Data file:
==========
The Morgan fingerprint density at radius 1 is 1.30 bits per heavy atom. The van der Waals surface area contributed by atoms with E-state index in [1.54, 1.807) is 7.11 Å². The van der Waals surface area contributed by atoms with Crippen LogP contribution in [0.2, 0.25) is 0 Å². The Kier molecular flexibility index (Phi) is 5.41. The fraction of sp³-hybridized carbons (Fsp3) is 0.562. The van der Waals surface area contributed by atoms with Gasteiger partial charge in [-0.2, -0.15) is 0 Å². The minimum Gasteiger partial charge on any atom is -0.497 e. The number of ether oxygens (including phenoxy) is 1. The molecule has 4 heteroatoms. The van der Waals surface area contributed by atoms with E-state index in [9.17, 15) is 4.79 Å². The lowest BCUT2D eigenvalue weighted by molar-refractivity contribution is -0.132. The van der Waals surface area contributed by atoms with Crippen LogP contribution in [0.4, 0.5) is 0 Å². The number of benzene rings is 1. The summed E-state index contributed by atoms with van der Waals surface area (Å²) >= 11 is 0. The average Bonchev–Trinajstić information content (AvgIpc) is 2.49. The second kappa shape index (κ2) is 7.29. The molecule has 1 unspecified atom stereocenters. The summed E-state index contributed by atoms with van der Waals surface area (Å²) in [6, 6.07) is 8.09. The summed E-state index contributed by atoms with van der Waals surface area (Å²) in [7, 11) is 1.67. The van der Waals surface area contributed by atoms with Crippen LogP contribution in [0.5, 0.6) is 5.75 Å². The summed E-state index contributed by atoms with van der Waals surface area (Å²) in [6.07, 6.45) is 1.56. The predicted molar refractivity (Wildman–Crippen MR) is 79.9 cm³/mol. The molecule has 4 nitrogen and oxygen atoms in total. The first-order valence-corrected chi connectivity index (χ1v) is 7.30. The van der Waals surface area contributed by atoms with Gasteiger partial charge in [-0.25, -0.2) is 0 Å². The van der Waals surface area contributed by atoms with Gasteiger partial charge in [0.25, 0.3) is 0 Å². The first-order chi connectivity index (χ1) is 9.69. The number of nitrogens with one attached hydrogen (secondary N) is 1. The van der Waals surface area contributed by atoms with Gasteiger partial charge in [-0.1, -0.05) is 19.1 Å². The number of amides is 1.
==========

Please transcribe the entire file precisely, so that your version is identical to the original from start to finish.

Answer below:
The Morgan fingerprint density at radius 1 is 1.30 bits per heavy atom. The van der Waals surface area contributed by atoms with E-state index in [1.54, 1.807) is 7.11 Å². The van der Waals surface area contributed by atoms with Crippen LogP contribution in [0.2, 0.25) is 0 Å². The Kier molecular flexibility index (Phi) is 5.41. The fraction of sp³-hybridized carbons (Fsp3) is 0.562. The van der Waals surface area contributed by atoms with Gasteiger partial charge in [-0.2, -0.15) is 0 Å². The minimum Gasteiger partial charge on any atom is -0.497 e. The number of ether oxygens (including phenoxy) is 1. The molecule has 4 heteroatoms. The van der Waals surface area contributed by atoms with E-state index in [9.17, 15) is 4.79 Å². The lowest BCUT2D eigenvalue weighted by molar-refractivity contribution is -0.132. The van der Waals surface area contributed by atoms with Crippen LogP contribution in [0.4, 0.5) is 0 Å². The number of benzene rings is 1. The summed E-state index contributed by atoms with van der Waals surface area (Å²) >= 11 is 0. The average Bonchev–Trinajstić information content (AvgIpc) is 2.49. The second kappa shape index (κ2) is 7.29. The molecule has 1 unspecified atom stereocenters. The summed E-state index contributed by atoms with van der Waals surface area (Å²) in [6, 6.07) is 8.09. The summed E-state index contributed by atoms with van der Waals surface area (Å²) in [7, 11) is 1.67. The van der Waals surface area contributed by atoms with Crippen LogP contribution in [0.5, 0.6) is 5.75 Å². The summed E-state index contributed by atoms with van der Waals surface area (Å²) in [6.07, 6.45) is 1.56. The predicted molar refractivity (Wildman–Crippen MR) is 79.9 cm³/mol. The molecule has 4 nitrogen and oxygen atoms in total. The first-order valence-corrected chi connectivity index (χ1v) is 7.30. The van der Waals surface area contributed by atoms with Gasteiger partial charge in [-0.25, -0.2) is 0 Å². The van der Waals surface area contributed by atoms with Gasteiger partial charge in [0.25, 0.3) is 0 Å². The first-order chi connectivity index (χ1) is 9.69. The number of nitrogens with one attached hydrogen (secondary N) is 1. The van der Waals surface area contributed by atoms with Gasteiger partial charge in [-0.1, -0.05) is 19.1 Å². The number of amides is 1.